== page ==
The Tenth Inning – Week 25 MVP Race

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The Tenth Inning – Week 25 – MVP Race ]]> include($base_url . “/includes/header.htm”); ?>


By Mike Ivcic

M. V. P. Three simple letters, really, and taken apart from each other represent nothing more than 1/26 of the standard alphabet used by every English-speaking country and found in every romance language that originated from Greek and Latin. But put those three letters together in that very order, and suddenly sports fans across the globe begin a debate that has never truly been answered.


What does it mean to say someone is the “Most Valuable Player?”

The problem I have always had when applying this argument to baseball is that because the game (and the history of the game) is so numbers driven, we often times get too caught up in a player’s individual statistics and assume that because they were the most productive player in the game that year, they were also the most valuable. I have a strong differentiation in my mind between “best” and “valuable,” and I believe the baseball writers that vote for the respective MVP awards also have a wide array of ideas on this subject. So first, allow me a proposal to help alleviate some of these issues.

Pitchers have the Cy Young award. Fielders have Gold Glove awards. And yes, hitters have Silver Slugger awards, but let’s develop a “Babe Ruth” award and present that to the best position player in the game. Clearly, the focus would be on the offensive numbers more so than any type of fielding percentage, but things like stolen bases and WAR numbers should certainly play into this newly created award. Pure numbers should really be the determining factor here, and not the play of any candidate’s particular team. After all, teams win championships, but a single player’s individual season should not be downplayed or ignored because of the poor performance of those around him.

That opens up the possibility of presenting the MVP award to the player who truly is judged as the most valuable player to his particular team. I find it extremely difficult to give either Miguel Cabrera or Mike Trout the AL MVP award if neither the Tigers nor the Angels, respectively, make the playoffs. Think of it this way – if the Tigers with Cabrera miss the playoffs, wouldn’t it suffice to say that the Tigers without Cabrera would have also missed the playoffs? And as such, what difference did Cabrera really make to the Tigers if game 162 of the regular season was the last game they played regardless of Cabrera’s presence on the roster? The same applies to Trout, who should be a shoe-in to win rookie of the year but shouldn’t come close to winning the NVP award. The argument could easily be made he’s not even the most valuable player on his team (where are the Angels without Jered Weaver every fifth day?) so how could he be the MVP of the league?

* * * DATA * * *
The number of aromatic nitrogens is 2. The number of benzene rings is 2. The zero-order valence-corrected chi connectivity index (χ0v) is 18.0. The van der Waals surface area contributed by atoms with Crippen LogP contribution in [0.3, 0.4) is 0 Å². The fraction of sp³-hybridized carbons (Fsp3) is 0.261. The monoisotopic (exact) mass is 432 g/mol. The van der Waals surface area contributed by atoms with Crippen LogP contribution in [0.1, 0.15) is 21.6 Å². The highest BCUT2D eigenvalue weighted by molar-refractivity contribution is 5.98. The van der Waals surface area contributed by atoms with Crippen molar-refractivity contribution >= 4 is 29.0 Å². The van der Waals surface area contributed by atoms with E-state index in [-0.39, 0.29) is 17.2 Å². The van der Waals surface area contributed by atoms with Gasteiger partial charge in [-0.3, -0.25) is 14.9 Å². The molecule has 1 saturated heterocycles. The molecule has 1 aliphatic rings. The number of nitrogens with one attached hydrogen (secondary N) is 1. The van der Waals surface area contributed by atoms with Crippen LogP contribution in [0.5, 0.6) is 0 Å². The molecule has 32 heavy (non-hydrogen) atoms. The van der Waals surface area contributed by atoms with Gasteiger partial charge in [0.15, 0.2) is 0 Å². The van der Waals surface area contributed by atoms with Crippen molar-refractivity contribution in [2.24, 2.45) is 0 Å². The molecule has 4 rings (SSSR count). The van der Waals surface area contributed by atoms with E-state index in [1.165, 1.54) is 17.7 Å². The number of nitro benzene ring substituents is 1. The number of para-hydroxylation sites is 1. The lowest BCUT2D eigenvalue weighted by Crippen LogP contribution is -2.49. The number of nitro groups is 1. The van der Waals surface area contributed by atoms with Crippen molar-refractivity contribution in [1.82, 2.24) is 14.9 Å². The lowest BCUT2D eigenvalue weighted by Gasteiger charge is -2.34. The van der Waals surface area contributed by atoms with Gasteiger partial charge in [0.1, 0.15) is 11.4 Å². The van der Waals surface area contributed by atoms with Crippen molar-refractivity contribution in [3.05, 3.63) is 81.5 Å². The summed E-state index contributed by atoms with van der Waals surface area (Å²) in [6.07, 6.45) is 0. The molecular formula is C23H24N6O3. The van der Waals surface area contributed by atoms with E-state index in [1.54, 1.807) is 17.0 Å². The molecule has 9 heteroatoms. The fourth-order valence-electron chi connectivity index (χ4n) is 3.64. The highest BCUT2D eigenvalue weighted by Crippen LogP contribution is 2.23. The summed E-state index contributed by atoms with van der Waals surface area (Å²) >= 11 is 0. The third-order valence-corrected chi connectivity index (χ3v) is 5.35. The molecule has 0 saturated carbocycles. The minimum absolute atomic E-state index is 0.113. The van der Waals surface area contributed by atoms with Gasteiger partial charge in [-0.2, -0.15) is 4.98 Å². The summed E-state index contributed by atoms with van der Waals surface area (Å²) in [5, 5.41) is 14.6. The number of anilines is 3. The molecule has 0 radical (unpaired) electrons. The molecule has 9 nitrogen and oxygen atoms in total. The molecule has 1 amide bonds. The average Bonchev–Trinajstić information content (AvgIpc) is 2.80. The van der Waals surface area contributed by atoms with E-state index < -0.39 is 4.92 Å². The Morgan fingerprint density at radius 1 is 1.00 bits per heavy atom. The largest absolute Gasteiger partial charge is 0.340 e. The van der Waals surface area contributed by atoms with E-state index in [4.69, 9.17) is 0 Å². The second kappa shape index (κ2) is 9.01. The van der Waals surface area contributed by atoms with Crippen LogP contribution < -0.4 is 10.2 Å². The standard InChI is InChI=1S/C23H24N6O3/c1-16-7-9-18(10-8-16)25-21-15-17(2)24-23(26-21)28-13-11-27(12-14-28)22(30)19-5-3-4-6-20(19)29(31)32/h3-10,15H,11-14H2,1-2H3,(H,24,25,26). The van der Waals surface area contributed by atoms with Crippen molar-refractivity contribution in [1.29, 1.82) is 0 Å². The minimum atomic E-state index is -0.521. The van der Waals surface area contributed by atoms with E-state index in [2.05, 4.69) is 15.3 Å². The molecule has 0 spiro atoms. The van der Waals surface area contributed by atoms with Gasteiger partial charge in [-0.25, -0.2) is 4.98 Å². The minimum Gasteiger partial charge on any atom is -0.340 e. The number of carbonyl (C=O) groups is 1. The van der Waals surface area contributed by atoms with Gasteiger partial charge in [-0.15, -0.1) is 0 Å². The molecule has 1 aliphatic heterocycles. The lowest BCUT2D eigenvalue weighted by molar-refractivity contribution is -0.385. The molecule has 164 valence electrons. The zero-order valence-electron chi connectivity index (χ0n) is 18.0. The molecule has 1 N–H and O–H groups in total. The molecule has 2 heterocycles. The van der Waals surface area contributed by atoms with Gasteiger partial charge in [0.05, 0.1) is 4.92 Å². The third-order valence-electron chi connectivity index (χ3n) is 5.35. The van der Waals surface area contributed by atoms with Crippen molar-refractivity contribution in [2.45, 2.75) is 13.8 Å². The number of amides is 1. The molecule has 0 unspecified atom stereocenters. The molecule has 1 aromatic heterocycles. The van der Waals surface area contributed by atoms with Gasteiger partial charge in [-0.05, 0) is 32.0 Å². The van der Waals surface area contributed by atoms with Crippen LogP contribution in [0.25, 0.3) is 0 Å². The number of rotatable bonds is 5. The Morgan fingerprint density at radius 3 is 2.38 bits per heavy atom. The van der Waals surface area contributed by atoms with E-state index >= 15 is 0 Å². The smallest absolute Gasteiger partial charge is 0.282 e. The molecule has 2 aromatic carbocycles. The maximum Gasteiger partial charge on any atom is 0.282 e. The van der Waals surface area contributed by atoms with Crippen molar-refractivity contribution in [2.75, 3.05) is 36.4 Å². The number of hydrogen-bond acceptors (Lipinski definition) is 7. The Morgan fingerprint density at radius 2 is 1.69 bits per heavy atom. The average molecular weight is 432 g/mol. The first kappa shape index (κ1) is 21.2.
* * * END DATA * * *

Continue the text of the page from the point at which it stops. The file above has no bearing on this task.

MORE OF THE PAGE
And that leads into my main point. The MVP needs to be the determination of which individual player had the biggest impact on the entire season. Which player’s performance was the single biggest reason that the season looks the way it does after 162 games, and which player’s removal from his team or lack of performance would have altered the season’s outcome in the biggest way? It’s the reason that the 2008 NL MVP was Brad Lidge, no matter who actually won the award (for the record, it was Albert Pujols). Without his perfect season of saves – 42-for-42 in the regular season, another 6-for-6 in the postseason – the Phillies do not win the NL East and may not even make the playoffs. His performance that year was the single biggest factor in the final results of the regular season – the Phillies won the NL East by 1 game and the season-average of blown saves by a team’s primary closer that season, including Lidge’s numbers, was 3.4 – so subtracting three wins from the Phillies not only removes them from the division lead, but from the playoffs entirely. THAT is a difference maker, and THAT is the definition of an MVP.

With that in mind, who are the AL and NL MVP’s this season using my method? For the American League, assuming Detroit misses the playoffs, the answer is Josh Hamilton of the Texas Rangers. He’s the only legitimate left-handed bat in the entire lineup, which means he’s virtually solely responsible for carrying the offense against right-handed pitching. Even though he sees almost nothing good to hit from righties in most situations, he’s still managed to hit .284 with 32 homeruns and a .982 OPS – when he’s the only scary lefty in the entire batting order. Multiple managers have said they tell their right-handed pitchers to pitch around Hamilton, and yet he’s still lit up the scoreboard in ways most other players never dream of doing. His team is not only in first place, but holds the best record in what has proven to be the toughest division in baseball. Without Hamilton, the Rangers may be behind both Oakland and Los Angeles, even with a stacked lineup remaining, simply because Hamilton is that important to the Rangers offensive balance. In fact, he is their balance, and as such he’s the AL MVP.